Judge is accused of 'extreme and personal' hostility toward lawyer
A municipal judge in New Jersey is accused in an ethics complaint of hostile treatment of a defense lawyer, resulting in an acrimonious relationship that became so well-known in the legal community that mutual colleagues tried to intervene.
The Advisory Committee on Judicial Conduct filed the complaint (PDF) against Judge Peter Locascio, who presides in the New Jersey towns of Highlands and Atlantic Highlands, the New Jersey Law Journal reports. The complaint was made public Aug. 7.
According to the complaint, Locascio’s hostility toward the unnamed lawyer was “extreme and personal, and harmed the attorney’s clients by delaying their cases, wasting their time and resources, and creating embarrassment and confusion for them during their court appearances.”
The problems began in August 2008 when Locascio asked the lawyer in court why he failed to appear for a March 24, 2008, calendar call, according to the ethics complaint. The lawyer said he faxed a letter to the court entering an appearance on the day he was retained and requested a postponement.
The letter said the client was out of town and the lawyer was scheduled to appear in a different court at the same time. The lawyer said his office mistakenly said the hearing was postponed and he took responsibility for the mistake. The lawyer also apologized, more than once, the ethics complaint says.
The judge questioned the lawyer to determine if he was telling the truth, made the lawyer wait while he considered what to do, and told the lawyer he wouldn’t consider sanctions unless it happened again. The lawyer agreed sanctions would be appropriate if it happened again, adding, “I don’t accept, judge, a suggestion that somehow this is a pattern, because it’s not.”
According to the complaint, Locascio told the lawyer, “It sounds like you’re scolding me, and I’m little bit offended.”
When the lawyer said he wasn’t, Locascio continued: “I know what happened. You told your guy not to come to court, even though your secretary or somebody asked and it was denied. And I’ll tell you what, if it was for [the municipal prosecutor], I would be banging with the sanctions right now. And you’re standing up and telling me I’m wrong? I find that offensive. I mean, it’s a word to the wise, I’m trying to warn you for the future and you’re standing up and telling me I’m wrong. Maybe I am wrong, maybe I should impose the sanctions now. Is that what you’re telling me, I’m wrong?”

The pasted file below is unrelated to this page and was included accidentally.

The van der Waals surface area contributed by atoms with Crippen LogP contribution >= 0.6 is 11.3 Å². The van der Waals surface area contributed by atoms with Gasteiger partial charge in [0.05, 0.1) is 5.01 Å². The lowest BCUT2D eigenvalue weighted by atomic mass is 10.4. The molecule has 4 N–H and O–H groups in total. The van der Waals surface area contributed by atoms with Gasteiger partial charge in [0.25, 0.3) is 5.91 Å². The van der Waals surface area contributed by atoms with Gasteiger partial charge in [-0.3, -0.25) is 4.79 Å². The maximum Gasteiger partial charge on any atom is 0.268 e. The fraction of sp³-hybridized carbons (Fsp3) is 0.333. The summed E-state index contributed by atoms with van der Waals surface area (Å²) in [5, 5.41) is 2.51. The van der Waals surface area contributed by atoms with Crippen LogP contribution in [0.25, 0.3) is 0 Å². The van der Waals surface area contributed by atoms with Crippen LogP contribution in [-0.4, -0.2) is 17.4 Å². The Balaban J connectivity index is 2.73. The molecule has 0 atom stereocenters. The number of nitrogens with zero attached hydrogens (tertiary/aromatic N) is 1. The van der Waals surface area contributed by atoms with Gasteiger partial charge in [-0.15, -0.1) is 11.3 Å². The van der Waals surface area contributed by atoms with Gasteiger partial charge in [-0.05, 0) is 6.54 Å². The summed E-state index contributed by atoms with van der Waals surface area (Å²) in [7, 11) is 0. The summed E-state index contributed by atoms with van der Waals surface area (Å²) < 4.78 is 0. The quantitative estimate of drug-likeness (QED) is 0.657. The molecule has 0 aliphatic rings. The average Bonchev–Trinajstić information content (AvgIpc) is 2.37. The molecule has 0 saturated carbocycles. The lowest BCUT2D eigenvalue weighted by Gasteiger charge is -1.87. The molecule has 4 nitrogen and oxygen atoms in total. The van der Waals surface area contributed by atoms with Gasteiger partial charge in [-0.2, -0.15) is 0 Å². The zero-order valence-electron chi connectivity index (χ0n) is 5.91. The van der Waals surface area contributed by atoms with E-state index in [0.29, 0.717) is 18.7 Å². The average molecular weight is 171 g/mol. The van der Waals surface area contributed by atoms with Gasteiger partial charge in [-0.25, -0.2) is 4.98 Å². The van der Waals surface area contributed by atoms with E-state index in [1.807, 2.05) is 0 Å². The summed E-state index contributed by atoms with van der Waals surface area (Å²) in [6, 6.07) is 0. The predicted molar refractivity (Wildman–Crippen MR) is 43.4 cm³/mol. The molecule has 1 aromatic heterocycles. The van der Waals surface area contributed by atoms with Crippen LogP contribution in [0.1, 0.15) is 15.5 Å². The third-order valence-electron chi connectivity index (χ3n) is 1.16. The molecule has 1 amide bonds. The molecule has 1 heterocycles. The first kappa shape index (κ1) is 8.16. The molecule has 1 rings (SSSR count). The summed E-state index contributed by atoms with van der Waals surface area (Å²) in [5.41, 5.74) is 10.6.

The relationship between the lawyer and judge deteriorated in additional court appearances the next year, the complaint says, though the lawyer wrote to Locascio and offered to meet with him to resolve their differences. Locascio didn’t respond. “The hostility between respondent and the attorney became so extreme,” the complaint says, “that word of their acrimonious relationship spread among the surrounding legal community. Mutual friends and colleagues intervened to attempt to resolve the hostility between respondent and the attorney to no avail.”
The lawyer sought the recusal of Locascio in a pending matter, but the judge didn’t act until a mutual friend brokered a deal in which Locascio would transfer the matter to a different court in exchange for the lawyer’s agreement not to appear before the judge for a year. After the year passed, the lawyer filed two more recusal motions. Locascio didn’t rule, but he finally sent the lawyer’s cases to the assignment judge, who transferred them to a different judge.
In the lawyer’s cases before Locascio, the complaint says, the judge “frustrated and prolonged the attorney’s routine requests for adjournments, return dates on motions, status conferences and plea-by-mail.”
The complaint also alleges that Locascio failed to recuse himself in cases involving another lawyer who was a close friend and personal lawyer for Locascio.
Locascio’s lawyer, Donald Lomurro, told the New Jersey Law Journal he couldn’t comment on the complaint because he was recently retained. But he said Locascio has an excellent record in his 12 years on the bench and 42 years as a lawyer.